2. ITE Students – lends itself to cross
curricular activities/learning & thematic
planning, whilst retaining a
geographical emphasis
3. Undergraduate geography
students -offers an effective way of
developing a sense of place
Value of Approach…
4. Field studies/outdoor education
teachers etc – offers a fresh and
different way of viewing an area
5. Community groups – may offer a
new perspective on issues developing in
an area
Value of Approach…
For all users
• Very interactive – really engages and
enthuses users
• Each group that does it sees things differently
– fresh for them and the teacher/tutor
• Different approaches have value to different
• Raises awareness of issues in local area
• Stimulates working with local community
User reaction
“This Eight Way of Thinking provides you
with an easier way to understand an
area, in this case the past, present and
future of the Ouseburn. It allows you
to think in many ways and from
different angles and then lets you put
these things together to form a broader
view of the area.
User reaction…
• “This has made me think about Ouseburn in a
way I wouldn’t otherwise have done. This
method is an extremely good way of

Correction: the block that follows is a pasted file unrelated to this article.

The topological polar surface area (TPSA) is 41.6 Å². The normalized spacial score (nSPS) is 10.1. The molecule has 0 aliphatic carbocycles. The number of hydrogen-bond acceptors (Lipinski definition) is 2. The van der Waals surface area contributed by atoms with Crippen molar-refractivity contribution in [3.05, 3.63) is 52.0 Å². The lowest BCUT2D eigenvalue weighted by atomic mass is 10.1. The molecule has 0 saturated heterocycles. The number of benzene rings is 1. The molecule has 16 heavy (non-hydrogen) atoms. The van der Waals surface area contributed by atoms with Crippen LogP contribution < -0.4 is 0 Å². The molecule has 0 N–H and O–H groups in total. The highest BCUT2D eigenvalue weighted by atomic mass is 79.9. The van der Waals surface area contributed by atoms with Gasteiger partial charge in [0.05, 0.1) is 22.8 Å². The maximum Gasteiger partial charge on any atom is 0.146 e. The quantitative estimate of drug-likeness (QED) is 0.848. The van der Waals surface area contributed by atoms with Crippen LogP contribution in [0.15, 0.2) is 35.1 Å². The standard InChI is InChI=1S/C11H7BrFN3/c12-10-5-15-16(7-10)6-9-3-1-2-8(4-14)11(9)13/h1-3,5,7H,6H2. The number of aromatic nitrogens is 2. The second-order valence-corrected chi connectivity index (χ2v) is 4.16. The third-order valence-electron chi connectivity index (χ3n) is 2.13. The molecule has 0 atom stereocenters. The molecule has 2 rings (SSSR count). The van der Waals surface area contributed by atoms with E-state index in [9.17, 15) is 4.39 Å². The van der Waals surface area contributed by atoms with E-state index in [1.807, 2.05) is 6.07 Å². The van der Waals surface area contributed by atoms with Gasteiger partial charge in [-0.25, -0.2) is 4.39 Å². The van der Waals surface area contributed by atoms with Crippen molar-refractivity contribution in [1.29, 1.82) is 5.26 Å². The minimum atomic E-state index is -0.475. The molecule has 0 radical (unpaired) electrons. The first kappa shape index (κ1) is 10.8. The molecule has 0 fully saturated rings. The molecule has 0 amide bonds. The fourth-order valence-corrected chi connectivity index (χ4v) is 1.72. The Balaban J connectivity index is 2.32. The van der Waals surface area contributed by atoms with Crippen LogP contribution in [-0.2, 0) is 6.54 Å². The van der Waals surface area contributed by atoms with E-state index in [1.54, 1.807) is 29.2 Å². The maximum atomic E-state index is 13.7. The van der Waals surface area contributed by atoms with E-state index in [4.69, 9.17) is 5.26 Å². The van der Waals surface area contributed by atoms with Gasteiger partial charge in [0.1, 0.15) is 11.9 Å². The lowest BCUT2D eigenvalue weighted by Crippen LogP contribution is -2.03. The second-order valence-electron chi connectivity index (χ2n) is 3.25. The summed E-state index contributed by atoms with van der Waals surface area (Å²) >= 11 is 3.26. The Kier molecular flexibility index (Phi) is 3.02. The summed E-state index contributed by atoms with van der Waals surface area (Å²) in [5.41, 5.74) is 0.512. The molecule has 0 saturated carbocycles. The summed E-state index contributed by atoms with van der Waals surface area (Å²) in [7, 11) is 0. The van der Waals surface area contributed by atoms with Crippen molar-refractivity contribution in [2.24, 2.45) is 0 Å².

perceiving a place as it makes it become
almost 3 dimensional so that you can look at
an area in a different way, a way which you
wouldn’t have seen before.”
Yr 1 Undergrad geography students
• Time – took far longer than we
• Technical problems
• Getting a consistent approach to
• Working on developing the materials
• Need to adapt to different ages
Where next?
• Become a focus for Northumbria’s
primary ITE students
• Teachers from the local GA branch
trialling the materials and refine
• Northumbria’s Yr1 Undergrad
geographers using the approach to
study the area
• Web based resource? Funding?
Rachel Lofthouse
Newcastle University
Cath White
Northumbria University
Richard Kotter
Northumbria University
Kye Askins
Northumbria University
Alison Stancliffe
Ouseburn Valley
Newcastle PGCE Geography Students 2005/6 &
Tyne & Wear Branch of the Geographical
Geographical Association
8 Way thinking
Gilbert, Ian 2006
issue 12 summer 2006
Ouseburn Valley
My Walks